The Antioxidants in White Tea

2/24/20243 min read

White, like green tea, is popular because of its health benefits. Both products of the tea bush Camellia sinensis have been widely touted as the main reasons such teas have become celebrated since they were first discovered and began to be popular. Tea was first treasured for its healthful properties above all else. In those days, tea was a medicine and used against more ills than it is today. However, the ancient Chinese were unaware of the fact that certain kinds of tea were very healthy for the opposite reason that soda pop is harmful to health; tea contains antioxidants in strong concentrations.

What are antioxidants? Antioxidants are natural chemical compounds that absorb and neutralize other chemical compounds known as free radicals. Free radicals are chemical compounds that break down the cells of the body and are one of the underlying causes of many serious diseases and ailments, including cancer and heart disease. They have even been associated with the physical process of aging. Free radicals are produced when the cells convert nutrients into energy when the skin is exposed to sunlight and by substances in the environment like tobacco smoke and many other poisons. It is impossible to avoid free radicals completely, but their damage to the body can be limited. A steady supply of strong antioxidants in the body is a big step toward staying healthy and slowing down or preventing physical aging.

In the Western world, our diet does not provide anywhere near the amounts of antioxidants that we need. The epidemics of cancer and heart disease can be largely blamed on unchecked free radicals in our bodies. The body itself can only manufacture a limited number of antioxidants.

Plants do not have this problem. They make their antioxidants in very large quantities to neutralize the effects of free radicals, which are a by-product of the immense quantity of direct sunlight they absorb. Many types of fruits and vegetables contain antioxidants, but not all of them are created equal. The tea plant has some of the highest concentrations of antioxidants found in any plant, especially in the leaves, from which tea is made. White tea, being the least processed with leaves plucked when they are very young, has the same concentration of antioxidants as fresh tea leaves still on the bush. Indeed, no type of tea has a higher concentration of antioxidants than white tea.

There are many antioxidants, and the antioxidants in white tea are called catechins. About 25 to 30 percent of the dry weight of a fresh tea leaf is catechins, sometimes known as polyphenols. They are found in many foodstuffs and plants like red wine, chocolate, vegetables, and coffee. Tea and coffee are the biggest sources of catechins in the human diet. People drink so much coffee—which also contains some catechins—that it is probably the greatest source of antioxidants in many societies. However, this does not mean it is necessarily the strongest source because most kinds of tea contain many more antioxidants per cup than coffee does.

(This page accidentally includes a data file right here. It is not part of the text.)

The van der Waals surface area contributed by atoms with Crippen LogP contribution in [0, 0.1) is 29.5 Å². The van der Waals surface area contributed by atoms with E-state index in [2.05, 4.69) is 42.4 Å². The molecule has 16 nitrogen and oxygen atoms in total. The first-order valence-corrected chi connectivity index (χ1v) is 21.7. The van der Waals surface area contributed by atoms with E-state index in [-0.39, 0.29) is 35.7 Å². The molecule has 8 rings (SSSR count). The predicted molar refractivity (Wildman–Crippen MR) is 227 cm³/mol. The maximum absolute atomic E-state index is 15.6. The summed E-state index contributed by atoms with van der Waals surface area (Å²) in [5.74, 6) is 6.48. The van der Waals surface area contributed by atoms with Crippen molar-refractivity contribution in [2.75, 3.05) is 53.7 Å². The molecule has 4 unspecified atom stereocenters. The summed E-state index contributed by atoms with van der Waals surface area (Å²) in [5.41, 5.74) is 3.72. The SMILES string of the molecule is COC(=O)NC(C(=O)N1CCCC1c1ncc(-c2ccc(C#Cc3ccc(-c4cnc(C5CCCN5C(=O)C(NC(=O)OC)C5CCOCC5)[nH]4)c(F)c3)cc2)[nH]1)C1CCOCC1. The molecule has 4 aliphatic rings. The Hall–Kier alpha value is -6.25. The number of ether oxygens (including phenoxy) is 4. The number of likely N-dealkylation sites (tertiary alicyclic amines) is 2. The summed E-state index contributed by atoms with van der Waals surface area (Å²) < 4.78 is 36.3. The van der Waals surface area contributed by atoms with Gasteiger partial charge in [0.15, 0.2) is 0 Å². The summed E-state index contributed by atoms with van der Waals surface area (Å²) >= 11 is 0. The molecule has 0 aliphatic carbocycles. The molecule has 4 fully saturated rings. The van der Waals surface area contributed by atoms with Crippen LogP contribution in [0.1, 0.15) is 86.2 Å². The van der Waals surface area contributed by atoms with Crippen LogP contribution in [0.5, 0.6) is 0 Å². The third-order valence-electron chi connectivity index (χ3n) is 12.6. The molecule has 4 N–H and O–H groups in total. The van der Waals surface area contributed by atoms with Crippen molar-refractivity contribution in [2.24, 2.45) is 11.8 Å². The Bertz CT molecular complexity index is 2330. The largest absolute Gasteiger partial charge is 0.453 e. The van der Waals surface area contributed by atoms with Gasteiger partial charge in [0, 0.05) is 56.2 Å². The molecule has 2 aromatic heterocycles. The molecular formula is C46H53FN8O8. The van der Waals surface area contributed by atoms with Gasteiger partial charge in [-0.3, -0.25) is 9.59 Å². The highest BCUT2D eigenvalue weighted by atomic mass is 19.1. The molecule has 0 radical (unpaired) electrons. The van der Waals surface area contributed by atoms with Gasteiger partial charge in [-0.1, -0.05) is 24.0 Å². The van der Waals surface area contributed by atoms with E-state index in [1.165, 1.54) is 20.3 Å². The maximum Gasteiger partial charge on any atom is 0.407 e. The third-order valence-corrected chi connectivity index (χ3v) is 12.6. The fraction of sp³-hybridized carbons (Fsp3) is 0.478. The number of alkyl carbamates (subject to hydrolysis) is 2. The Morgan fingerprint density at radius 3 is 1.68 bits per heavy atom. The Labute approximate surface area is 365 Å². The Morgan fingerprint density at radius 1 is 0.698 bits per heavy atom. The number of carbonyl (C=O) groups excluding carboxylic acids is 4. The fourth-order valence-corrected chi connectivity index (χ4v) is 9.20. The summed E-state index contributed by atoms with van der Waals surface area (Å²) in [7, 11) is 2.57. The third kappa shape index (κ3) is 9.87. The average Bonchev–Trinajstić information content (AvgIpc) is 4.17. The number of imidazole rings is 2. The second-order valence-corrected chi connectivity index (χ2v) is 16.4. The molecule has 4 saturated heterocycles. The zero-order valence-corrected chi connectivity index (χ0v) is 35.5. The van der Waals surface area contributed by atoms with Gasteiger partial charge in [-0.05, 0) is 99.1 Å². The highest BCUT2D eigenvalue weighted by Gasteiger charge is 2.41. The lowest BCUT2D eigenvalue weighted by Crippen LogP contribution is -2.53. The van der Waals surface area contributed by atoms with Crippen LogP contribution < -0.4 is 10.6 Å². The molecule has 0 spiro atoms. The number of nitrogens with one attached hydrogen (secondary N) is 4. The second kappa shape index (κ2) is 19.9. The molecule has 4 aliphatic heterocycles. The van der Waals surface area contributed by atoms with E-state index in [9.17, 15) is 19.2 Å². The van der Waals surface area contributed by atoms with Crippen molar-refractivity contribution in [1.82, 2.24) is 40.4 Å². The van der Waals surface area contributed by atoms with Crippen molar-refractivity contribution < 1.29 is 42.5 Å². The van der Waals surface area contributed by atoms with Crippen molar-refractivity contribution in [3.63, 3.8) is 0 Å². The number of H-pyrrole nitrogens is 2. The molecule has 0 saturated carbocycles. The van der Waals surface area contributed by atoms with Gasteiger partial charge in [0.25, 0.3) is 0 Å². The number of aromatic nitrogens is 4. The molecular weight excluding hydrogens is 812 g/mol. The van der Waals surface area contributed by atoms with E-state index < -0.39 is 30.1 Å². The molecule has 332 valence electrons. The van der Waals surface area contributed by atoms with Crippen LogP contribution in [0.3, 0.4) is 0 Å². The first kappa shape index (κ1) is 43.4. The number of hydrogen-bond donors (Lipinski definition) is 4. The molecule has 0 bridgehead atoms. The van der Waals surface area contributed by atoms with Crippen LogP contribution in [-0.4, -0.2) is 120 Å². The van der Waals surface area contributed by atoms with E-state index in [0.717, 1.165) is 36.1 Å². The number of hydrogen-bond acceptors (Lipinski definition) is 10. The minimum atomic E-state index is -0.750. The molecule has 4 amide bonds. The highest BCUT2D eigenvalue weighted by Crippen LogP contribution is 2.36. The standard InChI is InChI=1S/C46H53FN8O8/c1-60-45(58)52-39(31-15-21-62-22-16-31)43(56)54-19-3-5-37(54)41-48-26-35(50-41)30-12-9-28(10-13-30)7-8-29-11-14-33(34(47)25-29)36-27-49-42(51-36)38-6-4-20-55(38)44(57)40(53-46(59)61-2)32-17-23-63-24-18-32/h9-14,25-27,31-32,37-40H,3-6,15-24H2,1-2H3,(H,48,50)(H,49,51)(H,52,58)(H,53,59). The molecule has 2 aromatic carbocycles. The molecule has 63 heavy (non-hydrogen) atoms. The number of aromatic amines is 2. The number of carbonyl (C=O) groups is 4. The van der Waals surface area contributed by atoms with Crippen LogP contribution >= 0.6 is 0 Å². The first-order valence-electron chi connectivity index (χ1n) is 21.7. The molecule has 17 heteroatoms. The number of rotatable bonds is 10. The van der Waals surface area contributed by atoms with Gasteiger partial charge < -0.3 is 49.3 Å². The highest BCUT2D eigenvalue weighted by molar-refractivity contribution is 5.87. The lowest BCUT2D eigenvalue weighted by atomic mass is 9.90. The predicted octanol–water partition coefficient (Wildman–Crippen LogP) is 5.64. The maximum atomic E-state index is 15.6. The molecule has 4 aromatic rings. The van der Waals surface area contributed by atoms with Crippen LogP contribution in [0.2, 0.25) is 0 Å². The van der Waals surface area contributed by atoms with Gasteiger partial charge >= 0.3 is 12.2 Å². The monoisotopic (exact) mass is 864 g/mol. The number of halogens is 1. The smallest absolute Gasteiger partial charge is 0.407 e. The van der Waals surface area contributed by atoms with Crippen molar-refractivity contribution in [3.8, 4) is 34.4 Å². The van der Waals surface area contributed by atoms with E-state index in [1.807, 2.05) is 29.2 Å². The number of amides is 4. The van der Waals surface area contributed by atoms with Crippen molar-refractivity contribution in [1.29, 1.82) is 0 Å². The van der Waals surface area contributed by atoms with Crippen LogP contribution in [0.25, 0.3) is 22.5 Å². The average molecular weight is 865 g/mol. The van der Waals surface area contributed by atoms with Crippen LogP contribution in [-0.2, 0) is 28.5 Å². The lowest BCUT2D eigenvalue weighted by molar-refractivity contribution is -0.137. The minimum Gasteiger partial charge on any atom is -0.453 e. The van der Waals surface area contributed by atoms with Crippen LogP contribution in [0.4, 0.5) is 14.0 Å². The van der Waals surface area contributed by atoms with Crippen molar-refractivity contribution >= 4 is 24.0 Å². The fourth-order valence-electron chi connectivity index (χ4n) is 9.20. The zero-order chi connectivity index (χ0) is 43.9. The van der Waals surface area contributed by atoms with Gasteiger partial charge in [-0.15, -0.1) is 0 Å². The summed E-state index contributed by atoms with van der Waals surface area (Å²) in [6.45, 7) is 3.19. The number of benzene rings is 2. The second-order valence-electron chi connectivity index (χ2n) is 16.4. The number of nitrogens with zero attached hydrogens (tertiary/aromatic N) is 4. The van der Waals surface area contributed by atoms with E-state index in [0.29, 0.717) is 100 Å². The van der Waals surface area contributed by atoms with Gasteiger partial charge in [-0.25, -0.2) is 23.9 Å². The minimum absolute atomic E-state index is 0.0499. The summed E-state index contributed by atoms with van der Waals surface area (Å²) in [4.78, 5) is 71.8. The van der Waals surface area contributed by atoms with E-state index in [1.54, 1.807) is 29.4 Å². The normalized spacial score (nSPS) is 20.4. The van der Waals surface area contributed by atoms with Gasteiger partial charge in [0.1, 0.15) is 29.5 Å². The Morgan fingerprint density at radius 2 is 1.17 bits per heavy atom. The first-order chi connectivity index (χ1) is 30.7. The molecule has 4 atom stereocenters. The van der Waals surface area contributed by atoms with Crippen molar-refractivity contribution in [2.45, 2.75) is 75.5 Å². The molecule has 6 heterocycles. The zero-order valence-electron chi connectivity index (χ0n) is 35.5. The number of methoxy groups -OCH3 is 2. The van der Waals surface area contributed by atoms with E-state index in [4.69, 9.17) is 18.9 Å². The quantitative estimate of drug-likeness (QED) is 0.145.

The term "super-antioxidants" is apt for catechins. They neutralize most of the harmful free radicals in the body, lower cholesterol, and blood pressure, and have been shown to inhibit cancer in test tubes and animals. They also destroy bacteria and viruses, boosting immunity and helping control infections. Their astringency and tannins aid digestion, decrease ulcers, congestion, and post-nasal drip, and have been shown to inhibit diabetes, excess water, and the formation of kidney stones.

Catechins' ability to keep arteries open and healthy underscores their significant role in cancer prevention. Many studies have focused on how catechins inhibit cancer growth, particularly using green tea, which usually contains more catechins than other types of tea. Since white tea has even more antioxidants than green tea, it is likely even more effective in combating cancer. Some studies suggest that tea can speed up metabolism and burn calories, potentially preventing weight gain. Both green and white tea have demonstrated antibacterial and antiviral properties and may prevent tooth decay, gum disease, throat infections, pneumonia, and dental caries. Additionally, white tea might possess anti-inflammatory properties, making it a promising weapon against various diseases.

An intriguing observation is that despite high rates of smoking and diets high in calories in Eastern Asia, rates of heart disease and many forms of cancer remain much lower than in the West. This phenomenon, known as the Asian Paradox, has been attributed to the region's substantial consumption of green tea. Green tea is the second most popular drink worldwide, after water, even though it is consumed in very limited quantities outside of Asia.

Free radicals have been linked to physical aging, damaging cells, and their DNA, potentially leading to cancer or cell death. When thousands of cells in the same body part die over time, such as in the skin, the result is visible damage, like wrinkles. Therefore, supplying the body with enough antioxidants to defend itself is crucial.

While most research on the health benefits of tea has focused on green tea, white tea, with its higher concentration of antioxidants and closer resemblance to its natural state, is likely even healthier and stronger in its health benefits. Although it's not definitively proven that white tea consumption can prevent aging, cancer, heart disease, etc., it can significantly reduce the risks of these conditions.